La Fantasie was a collaborative project in 2008 with two friends and artists – Marlon Griffith and Nikolai Noel. La Fantasie was an ephemeral installation funded by the Prince Claus Fund, Netherlands. Launched in 2008, just before the Carnival season in Trinidad, this temporary house structure was built in an empty lot in Belmont on Norfolk street, standing tall and pristine opposite to the PNM constituency office, (PNM being the ruling Government).




This project was named after the Prime Minister’s newly constructed residence, and mirrored, and still mirrors well, the paradox of a nation that is touted as a ‘fantasy island’, a dream place to visit and live in. On closer inspection the core pillars for any progressive nation are crumbling – or rather, they are not quite built- with the standard of living deplorable for many, not enough schools, homicides and domestic violence cases on the rise, increased violence against children, more reports of incest and rape, women and children that go missing, a lacking health care system, – all of this amidst growing visible wealth, abundant in high rise buildings and events and places that become more all inclusive or more than ever exclusive.



La Fantasie takes you into this world. Not to ponder polemically on any singular theme. But to somehow feel the unrest inside the space.



To understand even if in an abstract way, something about domesticity, about settlement, about the struggle to find a place and the struggle for territory. Some have said the installation was a bit dramatic, nightmarish, horror movie like. They are quite right. This surreal feeling, garrish and overwhelming, is sometimes what this world we created, and the world we created it for, can feel like.


La Fantasie was built to mimic a colonial style house, decorated with fretwork (Marlon)  and painted a stark white. The inside was painted black and hosted a single room where a few items of furniture and installations were set up. Visitors were greeted with a small hand torch which doubled as a UV light. The internal walls were covered with images, some grimacing faces, some contorted bodies, some purposefully semi-abstract but overwhelming still (Marlon).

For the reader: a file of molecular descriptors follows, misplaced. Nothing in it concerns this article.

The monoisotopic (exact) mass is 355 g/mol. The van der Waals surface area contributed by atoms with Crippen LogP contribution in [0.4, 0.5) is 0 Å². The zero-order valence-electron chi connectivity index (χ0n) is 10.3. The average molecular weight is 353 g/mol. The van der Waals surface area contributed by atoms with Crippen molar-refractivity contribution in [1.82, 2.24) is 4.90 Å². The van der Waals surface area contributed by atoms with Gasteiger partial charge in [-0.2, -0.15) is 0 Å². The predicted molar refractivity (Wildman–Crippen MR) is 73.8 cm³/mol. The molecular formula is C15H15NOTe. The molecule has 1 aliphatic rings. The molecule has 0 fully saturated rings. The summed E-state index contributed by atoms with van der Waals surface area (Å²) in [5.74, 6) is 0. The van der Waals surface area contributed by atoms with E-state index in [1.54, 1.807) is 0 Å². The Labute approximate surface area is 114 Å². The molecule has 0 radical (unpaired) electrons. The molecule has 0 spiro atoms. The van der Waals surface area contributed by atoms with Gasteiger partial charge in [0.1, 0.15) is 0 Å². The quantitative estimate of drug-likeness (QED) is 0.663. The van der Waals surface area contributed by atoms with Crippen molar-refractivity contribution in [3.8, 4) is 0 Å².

Images only seen with UV Light by Marlon Griffith


IV Bags labelled ‘Dead Girl’ and ‘Dead Boy’ by Nikolai Noel


In a corner of the room was a shallow grave- the floorboards having been removed. A video was projected from the ceiling, directly onto the grassy and rocky floor beneath the house. It is at first a vague image, with a texture of dirt or sand, but slowly the dirt is seen as being removed by an invisible force, all the while uncovering an unidentified body. (Jaime Lee Loy)


The Burial By Jaime Lee Loy. (Video Still)

Like a watchmen in the corner of the room is a painting that alludes to a Christian Messiah. He is overlooking the entire scene and he is chained to the wall. (Nikolai Noel)

The rest of the house aside from a couch, a television atop a small coffee table, a fridge, a stove, and an isolated bath, is just a hollow dark room. Visitors step into the dark fumbling about, trying not to step onto the ‘dead babies’, (plastic IV bags with basic legs and arms, filled with red liquid), and labelled either ‘dead girl’ or ‘dead boy.’- (Nikolai Noel)


Some of these babies are in the bath, a video projection flickering over shallow water and their floating bodies. The video is of isolated body parts, of hands, of feet, of the side of a face. All belonging to an unidentified child, slow forming bruises are being formed.


Video Still of Jaime Lee Loy’s ‘Bruise’ – projection onto a bath of bruises forming on skin


Pictures documenting the process:

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